Wesley Fleming

Wesley Fleming
800-489-8934
www.wesleyfleming.com

 

 

Wesley Fleming has received international recognition for his intricate glasswork which brings fantastic realism of the microcosmos to life. As an ambassador for smaller denizens of the earth, his passion for nature sparks awe and curiosity in others. He has taught in Japan, Germany, England and domestically at Penland and Corning, among others. In addition to numerous shows, he has work in the permanent collections of Corning Museum of Glass, Kobe Lampwork Museum and the Racine Art Museum.

Fleming has studied and admired the work of the Blashkas, and in 2016 the Harvard Museum of Natural History featured an interview with Fleming in their video announcing the reopening of the Glass Flowers Exhibit. At the beginning of his career, in 2005, he made a pilgrimage to the Venetian Island of Murano, the world center for glass craft. There he learned the ancient Italian technique for sculpting glass from icons in the field, maestros Vittorio Costantini and Lucio Bubacco. Fleming has focused more than a decade since honing his skills and finding his personal expression in the shapes of his lifelike sculptures of beetles, mantises, and other phyla of the plant and animal kingdoms. He captures the essence of actual insects with the intricate detail of their tiny antennae and foot segments in some pieces. In other work, he conjures creatures into being from his dreams.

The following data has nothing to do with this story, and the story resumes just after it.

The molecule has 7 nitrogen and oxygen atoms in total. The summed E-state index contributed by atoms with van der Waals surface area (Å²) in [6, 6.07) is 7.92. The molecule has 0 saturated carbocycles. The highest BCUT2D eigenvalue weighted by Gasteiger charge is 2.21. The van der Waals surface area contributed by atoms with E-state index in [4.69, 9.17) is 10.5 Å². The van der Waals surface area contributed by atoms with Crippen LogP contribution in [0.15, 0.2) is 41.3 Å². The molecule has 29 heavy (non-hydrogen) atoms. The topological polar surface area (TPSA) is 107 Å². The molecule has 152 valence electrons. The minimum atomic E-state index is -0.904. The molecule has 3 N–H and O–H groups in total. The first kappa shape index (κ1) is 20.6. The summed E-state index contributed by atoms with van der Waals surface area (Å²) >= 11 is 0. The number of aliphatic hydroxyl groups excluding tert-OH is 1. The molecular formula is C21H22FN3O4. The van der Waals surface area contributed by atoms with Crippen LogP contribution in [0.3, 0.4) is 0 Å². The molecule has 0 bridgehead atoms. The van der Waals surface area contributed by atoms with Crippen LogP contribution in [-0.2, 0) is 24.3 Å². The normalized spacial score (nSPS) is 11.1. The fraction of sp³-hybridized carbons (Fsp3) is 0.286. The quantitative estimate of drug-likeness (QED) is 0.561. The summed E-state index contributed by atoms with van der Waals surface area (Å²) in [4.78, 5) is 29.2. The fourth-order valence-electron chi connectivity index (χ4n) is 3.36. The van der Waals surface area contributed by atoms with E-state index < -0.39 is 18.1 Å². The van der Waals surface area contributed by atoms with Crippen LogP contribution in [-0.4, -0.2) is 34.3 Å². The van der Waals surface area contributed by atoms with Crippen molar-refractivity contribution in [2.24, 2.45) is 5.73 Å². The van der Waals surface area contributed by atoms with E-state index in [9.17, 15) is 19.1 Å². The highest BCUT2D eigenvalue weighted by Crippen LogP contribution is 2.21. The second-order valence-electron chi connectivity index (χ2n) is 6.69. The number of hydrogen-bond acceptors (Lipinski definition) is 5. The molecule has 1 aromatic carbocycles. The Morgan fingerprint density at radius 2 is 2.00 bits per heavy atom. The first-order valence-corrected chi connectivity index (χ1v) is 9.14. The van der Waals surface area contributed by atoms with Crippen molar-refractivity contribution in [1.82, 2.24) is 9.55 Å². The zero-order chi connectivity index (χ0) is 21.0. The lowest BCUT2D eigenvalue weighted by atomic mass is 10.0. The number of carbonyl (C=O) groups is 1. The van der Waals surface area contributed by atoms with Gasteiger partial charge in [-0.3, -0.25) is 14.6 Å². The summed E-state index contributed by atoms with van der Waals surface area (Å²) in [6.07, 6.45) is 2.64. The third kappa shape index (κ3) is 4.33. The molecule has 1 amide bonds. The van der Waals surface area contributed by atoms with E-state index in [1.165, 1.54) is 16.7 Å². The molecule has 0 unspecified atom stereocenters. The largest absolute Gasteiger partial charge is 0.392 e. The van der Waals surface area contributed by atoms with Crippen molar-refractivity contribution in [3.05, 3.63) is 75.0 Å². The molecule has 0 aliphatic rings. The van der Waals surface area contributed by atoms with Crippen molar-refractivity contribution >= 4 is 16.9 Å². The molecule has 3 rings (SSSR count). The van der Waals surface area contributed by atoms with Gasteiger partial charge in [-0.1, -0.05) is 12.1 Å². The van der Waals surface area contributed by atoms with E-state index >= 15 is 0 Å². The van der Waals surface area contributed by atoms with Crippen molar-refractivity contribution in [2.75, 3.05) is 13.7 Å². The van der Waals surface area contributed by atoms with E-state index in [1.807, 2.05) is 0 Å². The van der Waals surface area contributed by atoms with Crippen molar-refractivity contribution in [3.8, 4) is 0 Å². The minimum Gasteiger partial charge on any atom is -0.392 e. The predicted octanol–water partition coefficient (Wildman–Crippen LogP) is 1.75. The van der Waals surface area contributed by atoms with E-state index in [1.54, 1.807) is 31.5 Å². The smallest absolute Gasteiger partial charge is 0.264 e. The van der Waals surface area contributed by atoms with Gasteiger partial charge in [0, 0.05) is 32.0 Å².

Growing up in rural western Pennsylvania, Fleming’s favorite pastime was exploring the space beneath logs and rocks in the woods around his home or reading science fiction and comic books. Thus the shapes and colors of the natural world and his own wacky imagination are his muse. Before focusing on smaller glass forms, he studied jewelry fabrication as a teenager, then discovered hot glass in 2001. He worked on larger scale furnace-blown glass for Josh Simpson and MIT Glass Lab, among others. His proclivity for crafting fine detail and love for the meditative environment of solitude guided his switch to the flameworking process.